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Cannons on top of Castillo de San Marcos removed for restoration work

ST. AUGUSTINE, Fla -- Historic cannons, one weighing 8,000 pounds, were lifted off the fort and placed onto a barge so they could be restored. One by one, 12 cannons were lifted by a crane Thursday.

ST. AUGUSTINE, Fla. --Lifting something that weights what a hippopotamus weighs is tricky business.

That's what happened at the Castillo de San Marcos Thursday in St. Augustine.

Cannons, one weighing 8,000 pounds, were lifted off the fort and placed onto a barge so they could be restored.

One by one, 12 cannons were lifted by a crane Thursday.

"Some of them date to the 1690's," Steve Roberts with the National Park Service said.

"We're going to take those cannons back to Texas," Chris Dostal said. He is an archaeologist with Texas A&M University. "And we're going to conserve them. They're all rusting right now. So we're going to get rid of that rust and we're going to chemically stabilize them."

"They're heavy," he nodded. "That one right there is about 8,000 pounds."

"Up here on the gun deck, 5,800 pounds was the heaviest one," Roberts said.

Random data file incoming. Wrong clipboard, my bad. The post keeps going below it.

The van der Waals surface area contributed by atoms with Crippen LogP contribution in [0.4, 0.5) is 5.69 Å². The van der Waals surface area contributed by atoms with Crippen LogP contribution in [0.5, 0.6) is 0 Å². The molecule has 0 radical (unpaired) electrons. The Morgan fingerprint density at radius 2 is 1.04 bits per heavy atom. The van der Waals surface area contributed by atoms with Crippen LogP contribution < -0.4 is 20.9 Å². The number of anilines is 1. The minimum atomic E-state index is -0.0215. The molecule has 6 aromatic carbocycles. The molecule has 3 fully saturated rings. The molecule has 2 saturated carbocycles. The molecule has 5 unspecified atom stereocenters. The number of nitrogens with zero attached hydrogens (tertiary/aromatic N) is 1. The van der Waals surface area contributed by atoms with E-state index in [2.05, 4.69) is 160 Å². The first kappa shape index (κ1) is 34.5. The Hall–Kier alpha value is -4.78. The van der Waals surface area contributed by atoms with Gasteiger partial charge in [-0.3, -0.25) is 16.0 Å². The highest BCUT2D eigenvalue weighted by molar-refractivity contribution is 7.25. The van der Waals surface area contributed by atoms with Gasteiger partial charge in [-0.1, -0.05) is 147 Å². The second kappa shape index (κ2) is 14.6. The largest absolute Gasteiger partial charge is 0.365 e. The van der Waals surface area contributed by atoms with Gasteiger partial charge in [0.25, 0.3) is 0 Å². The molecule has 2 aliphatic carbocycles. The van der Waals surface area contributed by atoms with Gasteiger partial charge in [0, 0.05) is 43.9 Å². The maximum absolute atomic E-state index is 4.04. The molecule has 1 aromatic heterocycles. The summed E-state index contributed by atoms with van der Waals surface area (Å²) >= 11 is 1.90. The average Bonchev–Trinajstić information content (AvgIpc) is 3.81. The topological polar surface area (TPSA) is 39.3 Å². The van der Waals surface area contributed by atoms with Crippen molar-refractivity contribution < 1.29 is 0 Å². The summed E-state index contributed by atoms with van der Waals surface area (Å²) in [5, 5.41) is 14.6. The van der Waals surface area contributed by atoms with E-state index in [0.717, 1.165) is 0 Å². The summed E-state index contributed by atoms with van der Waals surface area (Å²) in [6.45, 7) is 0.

The cannons will ride on a barge to Jacksonville. Dostal said it will take about 10 hours to get there. And then once there, they'll be hoisted to a flat-bed truck and driven to the Lone Star State

Texas A&M won the bid to restore the cannons at a cost of $450,000, according to Roberts.

"It's paid 100 percent by the visitor fees," Roberts noted. The cannons project will take 2-5 years and they will be returned to the fort.

Texas A&M has worked on some other weighty projects.

"Actually right now, we're working on cannons from the Alamo," Dostal said. "We have the ship that was found under the World Trade Center."

This week, the team had to use muscles and chains to move the cannons on top of the fort, so that the barge could pick them up.

"Because you can't get a forklift in here (the fort)," Roberts explained.

All this work, as well as the use of a modern crane, gives the team a new appreciation for how the Spaniards moved these iron beasts hundreds of years ago.

"It's fantastic. I feel bad for the Spanish who had to get them up here initially because they didn't have these kinds of tools," Dostal said.

The cannons which are fired by volunteers and staff will remain. They are reproductions. Cannon firing demonstrations at the fort will continue Fridays, Saturdays, and Sundays.

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